The CDC funding will help the state connect with communities that may "face difficulties reaching a vaccine site," engage with communities that have a "low confidence in vaccines," and work to provide "safe and equitable vaccine distribution'" in the state. The funding will include efforts to increase vaccinations in tribal nations, and develop community engagement strategies to promote vaccinations.

"Today’s funding from the CDC will further help Arizona get more people vaccinated and slow the spread of COVID-19," said Dr. Cara Christ, the Arizona Department of Health Services Director. "We have worked hard to make sure medical professionals, those in congregate settings, and other vulnerable individuals get vaccinated, and we are thrilled to use this funding to strengthen our efforts. My thanks to the CDC for supporting our efforts in Arizona." 

The effort in Glendale is supported in part by a $1 million grant from the Ben and Catherine Ivy Foundation and with support from the Arizona Cardinals, Blue Cross Blue Shield of Arizona, Arizona State University, and the Arizona Department of Emergency and Military Affairs, the governor's office said.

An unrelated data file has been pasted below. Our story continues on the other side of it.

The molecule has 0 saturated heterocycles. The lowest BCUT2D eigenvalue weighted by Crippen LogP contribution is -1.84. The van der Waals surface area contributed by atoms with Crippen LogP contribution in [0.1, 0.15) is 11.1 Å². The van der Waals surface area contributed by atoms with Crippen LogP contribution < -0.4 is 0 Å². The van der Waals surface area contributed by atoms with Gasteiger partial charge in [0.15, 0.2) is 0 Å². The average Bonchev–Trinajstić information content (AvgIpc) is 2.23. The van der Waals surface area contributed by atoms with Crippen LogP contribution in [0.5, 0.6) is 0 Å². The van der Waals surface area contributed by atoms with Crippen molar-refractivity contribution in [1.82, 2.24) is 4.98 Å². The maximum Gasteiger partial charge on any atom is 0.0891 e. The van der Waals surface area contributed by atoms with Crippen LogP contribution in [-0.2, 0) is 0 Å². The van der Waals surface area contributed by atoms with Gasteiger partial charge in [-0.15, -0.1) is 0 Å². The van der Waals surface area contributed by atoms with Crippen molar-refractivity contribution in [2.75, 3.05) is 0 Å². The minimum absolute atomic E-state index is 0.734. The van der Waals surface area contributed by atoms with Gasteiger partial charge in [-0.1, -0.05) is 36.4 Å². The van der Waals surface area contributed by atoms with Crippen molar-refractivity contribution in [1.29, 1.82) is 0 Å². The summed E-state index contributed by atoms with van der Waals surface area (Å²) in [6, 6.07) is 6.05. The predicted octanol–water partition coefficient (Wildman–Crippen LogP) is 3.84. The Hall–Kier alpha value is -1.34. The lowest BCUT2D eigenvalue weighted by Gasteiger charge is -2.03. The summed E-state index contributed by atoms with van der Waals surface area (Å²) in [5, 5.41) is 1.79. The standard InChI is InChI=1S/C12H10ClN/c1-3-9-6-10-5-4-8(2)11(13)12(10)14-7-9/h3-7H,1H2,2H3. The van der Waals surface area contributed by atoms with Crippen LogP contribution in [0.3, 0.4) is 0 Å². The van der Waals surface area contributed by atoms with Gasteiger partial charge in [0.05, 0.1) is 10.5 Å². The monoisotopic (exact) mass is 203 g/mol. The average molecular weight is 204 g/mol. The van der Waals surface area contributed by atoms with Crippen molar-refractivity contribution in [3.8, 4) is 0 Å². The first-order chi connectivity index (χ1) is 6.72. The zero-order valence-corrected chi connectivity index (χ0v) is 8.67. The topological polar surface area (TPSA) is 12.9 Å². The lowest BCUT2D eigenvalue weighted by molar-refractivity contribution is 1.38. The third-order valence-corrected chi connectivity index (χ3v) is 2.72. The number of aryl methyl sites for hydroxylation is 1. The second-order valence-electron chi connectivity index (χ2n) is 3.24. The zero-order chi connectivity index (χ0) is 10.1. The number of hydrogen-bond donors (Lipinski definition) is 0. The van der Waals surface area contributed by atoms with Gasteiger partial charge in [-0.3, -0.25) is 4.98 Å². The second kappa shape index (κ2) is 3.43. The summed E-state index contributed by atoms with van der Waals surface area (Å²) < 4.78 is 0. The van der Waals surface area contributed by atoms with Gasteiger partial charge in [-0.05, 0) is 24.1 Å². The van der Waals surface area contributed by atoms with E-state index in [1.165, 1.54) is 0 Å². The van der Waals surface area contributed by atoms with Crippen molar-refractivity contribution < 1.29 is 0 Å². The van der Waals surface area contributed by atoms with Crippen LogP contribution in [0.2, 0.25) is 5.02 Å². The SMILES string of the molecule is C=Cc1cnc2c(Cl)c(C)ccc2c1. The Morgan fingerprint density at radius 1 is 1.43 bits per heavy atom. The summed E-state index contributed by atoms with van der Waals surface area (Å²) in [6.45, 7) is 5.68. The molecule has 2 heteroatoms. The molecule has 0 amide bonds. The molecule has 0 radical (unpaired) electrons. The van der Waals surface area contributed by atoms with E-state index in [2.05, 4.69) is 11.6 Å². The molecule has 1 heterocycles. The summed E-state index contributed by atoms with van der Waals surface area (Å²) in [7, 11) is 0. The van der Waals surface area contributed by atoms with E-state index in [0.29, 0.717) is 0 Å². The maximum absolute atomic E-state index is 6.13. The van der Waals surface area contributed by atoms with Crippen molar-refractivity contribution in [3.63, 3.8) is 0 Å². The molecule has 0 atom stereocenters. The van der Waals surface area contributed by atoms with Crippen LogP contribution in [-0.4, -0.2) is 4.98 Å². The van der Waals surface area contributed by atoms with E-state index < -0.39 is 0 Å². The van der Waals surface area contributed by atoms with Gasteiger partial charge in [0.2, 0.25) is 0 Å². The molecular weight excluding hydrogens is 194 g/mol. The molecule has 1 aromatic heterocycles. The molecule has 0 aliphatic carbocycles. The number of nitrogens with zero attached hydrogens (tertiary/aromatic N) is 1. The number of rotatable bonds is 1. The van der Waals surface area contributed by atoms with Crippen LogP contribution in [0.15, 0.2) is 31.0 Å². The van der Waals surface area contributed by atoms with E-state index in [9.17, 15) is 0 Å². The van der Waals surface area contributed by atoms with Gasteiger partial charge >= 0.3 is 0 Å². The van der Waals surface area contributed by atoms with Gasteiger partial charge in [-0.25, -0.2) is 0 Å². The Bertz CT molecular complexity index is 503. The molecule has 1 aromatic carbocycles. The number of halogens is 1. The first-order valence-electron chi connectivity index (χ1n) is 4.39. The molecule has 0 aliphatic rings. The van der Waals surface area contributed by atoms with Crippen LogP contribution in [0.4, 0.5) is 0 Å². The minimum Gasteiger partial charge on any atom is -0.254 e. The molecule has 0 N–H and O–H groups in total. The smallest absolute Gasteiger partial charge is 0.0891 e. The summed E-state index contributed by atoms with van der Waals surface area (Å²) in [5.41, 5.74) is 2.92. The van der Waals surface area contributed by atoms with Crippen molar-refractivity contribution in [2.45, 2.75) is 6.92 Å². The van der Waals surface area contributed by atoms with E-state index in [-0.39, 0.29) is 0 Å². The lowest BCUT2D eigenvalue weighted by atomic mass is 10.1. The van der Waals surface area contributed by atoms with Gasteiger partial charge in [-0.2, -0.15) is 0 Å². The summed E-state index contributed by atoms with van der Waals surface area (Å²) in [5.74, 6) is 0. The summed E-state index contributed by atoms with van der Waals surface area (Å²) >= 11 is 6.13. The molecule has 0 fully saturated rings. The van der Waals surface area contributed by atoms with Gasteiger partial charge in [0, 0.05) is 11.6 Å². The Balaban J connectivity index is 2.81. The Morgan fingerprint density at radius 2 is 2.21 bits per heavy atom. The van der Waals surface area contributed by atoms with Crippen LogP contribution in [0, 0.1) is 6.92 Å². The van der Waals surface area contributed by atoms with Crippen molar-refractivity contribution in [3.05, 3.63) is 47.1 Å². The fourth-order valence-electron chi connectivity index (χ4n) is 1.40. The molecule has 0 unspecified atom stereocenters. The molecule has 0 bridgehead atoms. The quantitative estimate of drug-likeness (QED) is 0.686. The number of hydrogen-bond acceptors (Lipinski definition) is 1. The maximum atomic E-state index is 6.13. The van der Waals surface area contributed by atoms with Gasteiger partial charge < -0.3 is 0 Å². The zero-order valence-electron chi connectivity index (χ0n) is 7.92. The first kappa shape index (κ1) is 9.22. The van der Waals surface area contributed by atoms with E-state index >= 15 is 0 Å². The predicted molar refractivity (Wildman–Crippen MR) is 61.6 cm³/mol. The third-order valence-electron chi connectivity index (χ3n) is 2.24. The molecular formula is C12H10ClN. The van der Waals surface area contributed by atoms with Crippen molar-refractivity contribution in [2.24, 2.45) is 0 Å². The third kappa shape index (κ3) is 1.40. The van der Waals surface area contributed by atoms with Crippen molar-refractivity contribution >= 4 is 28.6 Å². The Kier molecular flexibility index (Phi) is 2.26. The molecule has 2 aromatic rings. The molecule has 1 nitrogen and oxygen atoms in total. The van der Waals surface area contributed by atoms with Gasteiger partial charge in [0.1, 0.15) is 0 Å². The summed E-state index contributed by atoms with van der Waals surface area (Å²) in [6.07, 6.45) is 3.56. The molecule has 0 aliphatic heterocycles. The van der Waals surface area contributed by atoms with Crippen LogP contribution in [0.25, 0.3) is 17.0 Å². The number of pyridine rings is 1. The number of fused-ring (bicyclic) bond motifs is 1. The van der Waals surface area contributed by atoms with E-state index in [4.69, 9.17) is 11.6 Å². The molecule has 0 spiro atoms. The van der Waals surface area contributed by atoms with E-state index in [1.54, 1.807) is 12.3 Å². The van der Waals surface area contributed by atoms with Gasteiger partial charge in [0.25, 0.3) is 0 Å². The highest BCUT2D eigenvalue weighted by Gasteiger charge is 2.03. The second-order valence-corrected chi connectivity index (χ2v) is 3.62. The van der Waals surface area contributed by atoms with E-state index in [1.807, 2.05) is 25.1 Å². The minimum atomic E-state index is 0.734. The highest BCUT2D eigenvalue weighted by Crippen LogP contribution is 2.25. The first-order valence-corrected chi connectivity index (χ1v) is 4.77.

ADHS will set up the site to vaccinate thousands in Maricopa County as the state's largest county moves into Phase 1B, officials said. 

Like what you're reading? Support high-quality local journalism and help underwrite independent news without the spin.

- 30 -
have your say   

Comments

There are no comments on this report. Sorry, comments are closed.

Sorry, we missed your input...

You must be logged in or register to comment

Read all of TucsonSentinel.com's
coronavirus reporting here »

Click image to enlarge

Paul Ingram/TucsonSentinel.com

Sayea Jenabzadeh, a nurse anesthetist at Banner Health, winces as she receives her vaccine at Banner Health University Medical Center North on Dec. 17, 2020.